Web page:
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Maintaining Work-Life Balance

Sometimes the pressure to maintain your performance at work can interfere with other aspects of life, including health, relationships, and the general quality of your days and years. If you understand what this feels like, there’s a strong chance you also understand the temptation to pull resources away from these other aspects and invest those resources in fully into your job. After all, our families aren’t going anywhere, but if we give less than our best at work, there’s a chance our jobs will disappear. Before you start burning your candle down the nub and letting your job consume a disproportionate and unhealthy share of your attention, keep these tips in mind.

Stay in the Present

Tackle one problem at a time, one issue at time, and one task at a time. As you listen to your friend, help your spouse solve a problem, or treat your child’s banged up knee, don’t simultaneously worry about the report that’s coming due at work. There’s nothing you can do about that report right now. When you carry a five minute problem away with you, it becomes ten minute problem, and then a three hour problem. The same applies to a five minute task. When you aren’t working on it, put it down.

Take your Vacation Time

You own your allotted vacation and break time for a reason: because many workers who came before you fought hard to earn this right. They did so because these employees understood the steep toll that relentless work can take on the body and the mind. Learn from their experiences, and make the most of what they struggled to secure for you. Don’t give it up.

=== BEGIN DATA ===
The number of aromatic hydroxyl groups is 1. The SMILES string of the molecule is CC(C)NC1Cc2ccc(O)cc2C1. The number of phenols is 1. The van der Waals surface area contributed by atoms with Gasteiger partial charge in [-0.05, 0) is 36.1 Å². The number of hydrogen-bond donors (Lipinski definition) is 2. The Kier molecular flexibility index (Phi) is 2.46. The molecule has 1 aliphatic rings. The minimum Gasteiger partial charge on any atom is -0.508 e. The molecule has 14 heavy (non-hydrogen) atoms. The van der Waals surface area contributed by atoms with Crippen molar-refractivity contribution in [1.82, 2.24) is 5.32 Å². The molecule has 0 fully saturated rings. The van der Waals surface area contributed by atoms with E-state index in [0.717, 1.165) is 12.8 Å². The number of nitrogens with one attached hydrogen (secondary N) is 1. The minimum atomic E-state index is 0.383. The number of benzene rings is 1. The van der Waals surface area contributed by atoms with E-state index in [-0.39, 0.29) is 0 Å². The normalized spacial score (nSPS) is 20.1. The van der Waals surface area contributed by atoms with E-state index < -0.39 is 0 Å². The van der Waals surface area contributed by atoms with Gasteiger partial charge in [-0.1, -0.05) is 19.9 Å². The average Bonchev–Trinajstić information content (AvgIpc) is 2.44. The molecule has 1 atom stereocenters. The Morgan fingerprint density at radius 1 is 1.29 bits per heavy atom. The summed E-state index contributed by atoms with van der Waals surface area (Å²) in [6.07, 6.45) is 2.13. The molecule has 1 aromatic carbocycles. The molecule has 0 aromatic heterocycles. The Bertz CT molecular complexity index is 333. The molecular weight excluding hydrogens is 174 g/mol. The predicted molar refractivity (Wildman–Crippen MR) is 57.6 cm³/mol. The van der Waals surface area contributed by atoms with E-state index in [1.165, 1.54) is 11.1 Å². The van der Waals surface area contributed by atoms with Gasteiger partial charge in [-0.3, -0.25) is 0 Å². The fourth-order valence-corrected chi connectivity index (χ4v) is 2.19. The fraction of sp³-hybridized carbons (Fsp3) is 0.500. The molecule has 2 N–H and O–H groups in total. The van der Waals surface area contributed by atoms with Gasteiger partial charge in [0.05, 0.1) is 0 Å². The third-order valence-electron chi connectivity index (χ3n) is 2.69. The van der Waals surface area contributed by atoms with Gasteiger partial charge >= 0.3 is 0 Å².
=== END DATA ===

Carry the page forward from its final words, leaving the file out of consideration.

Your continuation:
Say No when You Mean No

If you know that you don’t have the bandwidth or resources to handle a certain task or assignment, say so upfront. Don’t cheerfully accept the task if you won’t be able to deliver without paying a price you can’t afford. Be honest. Describe the forms of support, time, and training you’ll need to complete the task adequately, and if you don’t realistically expect to finish the job within standard work hours, don’t make promises you can’t keep. It’s your boss’s job to provide the staff, money, and time you need in order to succeed without compromising your non-work time or your mental health. It’s your job to make these needs known.

Plan Ahead

Before you step into your car each day, make sure you have everything you’ll need to make it through your various appointments and obligations. Make the most of the list and calendar features on your mobile device, and if you rely on a network of other people (include your spouse, your colleagues, or your family members), stay in touch and don’t hesitate to ask for help and updates.

For more on how to survive the most productive years of your life– and even enjoy them—without losing your mind, reach out to the staffing and career management team at PSU.

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